Russia’s dependence on its oil and gas wealth is much deeper than generally recognized. Since their privatization in the 1990s, a small number of oligarchs have taken control of the economy, and the fates of millions of Russians. Vladimir Putin’s system of personal protection has been successful in keeping peace among these oligarchs and Russia’s industrial heartland but can it continue?
In Russia’s Addiction, Clifford Gaddy and Barry Ickes argue that the country’s addiction to oil and gas are a comparable to a physiological compulsion the country understands that it is destroying itself by continuing down this road, but is unable to stop. They investigate the country’s dependence on oil, and how Putin manages to run his corrupt system, focusing on keeping oligarchs happy and expecting their full support in return. And they ask the important question: What will happen to this system when Putin is gone?
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Clifford Gaddy, an economist specializing in Russia, is a senior fellow in the Foreign Policy program's Center on the United States and Europe. He is a co-founder and senior scientific advisor of the joint Russian-American Center for Research on International Financial and Energy Security, based at Penn State University, USA. He is the co-author of Bear Traps on Russia’s Road to Modernization (Routledge, 2013). His earlier books include The Siberian Curse: How Communist Planners Left Russia Out in the Cold (Brookings Institution Press, 2003); Russia’s Virtual Economy (Brookings Institution Press, 2002); The Price of the Past: Russia's Struggle with the Legacy of a Militarized Economy (Brookings Institution Press, 1996); and Open for Business: Russia’s Return to the Global Economy(Brookings Institution Press, 1992). Gaddy is also the co-author of the recently released second edition of Mr. Putin: Operative in the Kremlin (Brookings Institution Press, 2015).Gaddy earned his doctorate in economics from Duke University, USA. He has held teaching and research positions at Duke, Georgetown University, and Johns Hopkins University, USA. He has traveled widely in Russia and been a guest scholar at various research institutes in the country, including the Institute for Economic Forecasting in Moscow, the Kostroma Agricultural Institute, and the Perm Technology Research Center. In the mid-1990s, he was an advisor to the Russian finance ministry and regional governments on issues of fiscal federalism for the U.S. Government’s Tax Reform Oversight Project for Russia.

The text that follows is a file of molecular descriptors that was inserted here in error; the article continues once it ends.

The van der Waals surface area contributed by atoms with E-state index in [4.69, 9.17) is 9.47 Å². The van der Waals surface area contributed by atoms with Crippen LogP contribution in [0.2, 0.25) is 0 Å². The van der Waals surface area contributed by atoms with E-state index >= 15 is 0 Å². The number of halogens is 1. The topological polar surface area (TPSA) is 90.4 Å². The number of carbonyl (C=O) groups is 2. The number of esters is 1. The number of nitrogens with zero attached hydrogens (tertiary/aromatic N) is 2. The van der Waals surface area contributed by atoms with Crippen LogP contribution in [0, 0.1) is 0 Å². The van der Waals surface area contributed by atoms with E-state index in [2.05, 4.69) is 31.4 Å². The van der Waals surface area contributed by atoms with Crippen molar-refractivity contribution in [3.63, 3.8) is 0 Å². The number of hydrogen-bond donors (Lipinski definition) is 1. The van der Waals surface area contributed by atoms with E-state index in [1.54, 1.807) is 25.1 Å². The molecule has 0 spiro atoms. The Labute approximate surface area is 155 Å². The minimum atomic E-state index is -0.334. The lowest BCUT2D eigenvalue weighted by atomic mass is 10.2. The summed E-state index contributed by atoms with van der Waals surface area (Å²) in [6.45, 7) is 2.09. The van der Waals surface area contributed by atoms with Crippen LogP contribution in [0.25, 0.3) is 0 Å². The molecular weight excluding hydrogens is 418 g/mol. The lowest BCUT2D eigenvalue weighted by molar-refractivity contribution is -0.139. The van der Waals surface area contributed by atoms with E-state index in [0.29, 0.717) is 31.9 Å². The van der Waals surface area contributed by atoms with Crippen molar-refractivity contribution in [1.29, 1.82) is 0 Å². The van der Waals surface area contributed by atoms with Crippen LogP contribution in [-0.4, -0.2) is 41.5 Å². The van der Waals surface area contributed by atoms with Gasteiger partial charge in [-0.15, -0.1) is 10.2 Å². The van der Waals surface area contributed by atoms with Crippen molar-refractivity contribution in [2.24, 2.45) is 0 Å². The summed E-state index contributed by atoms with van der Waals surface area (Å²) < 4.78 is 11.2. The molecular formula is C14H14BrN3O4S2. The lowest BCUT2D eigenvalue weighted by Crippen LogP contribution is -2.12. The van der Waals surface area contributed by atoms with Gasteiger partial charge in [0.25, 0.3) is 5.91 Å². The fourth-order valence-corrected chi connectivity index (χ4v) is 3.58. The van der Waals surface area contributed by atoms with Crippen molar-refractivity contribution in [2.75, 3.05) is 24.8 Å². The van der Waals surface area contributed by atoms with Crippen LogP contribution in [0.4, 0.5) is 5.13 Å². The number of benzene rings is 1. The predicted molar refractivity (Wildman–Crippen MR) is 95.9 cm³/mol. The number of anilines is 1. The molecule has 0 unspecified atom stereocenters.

Barry Ickes is a Professor of Economics and Associate Head, Department of Economics, The Pennsylvania State University, USA. Ickes is also a Non-resident Senior Fellow at the Brookings Institution; Director, Center for Research on International Financial and Energy Security, Penn State; Chair of the Research Committee, New Economic School in Moscow; and the President of the American Friends of the New Economic School in Moscow.
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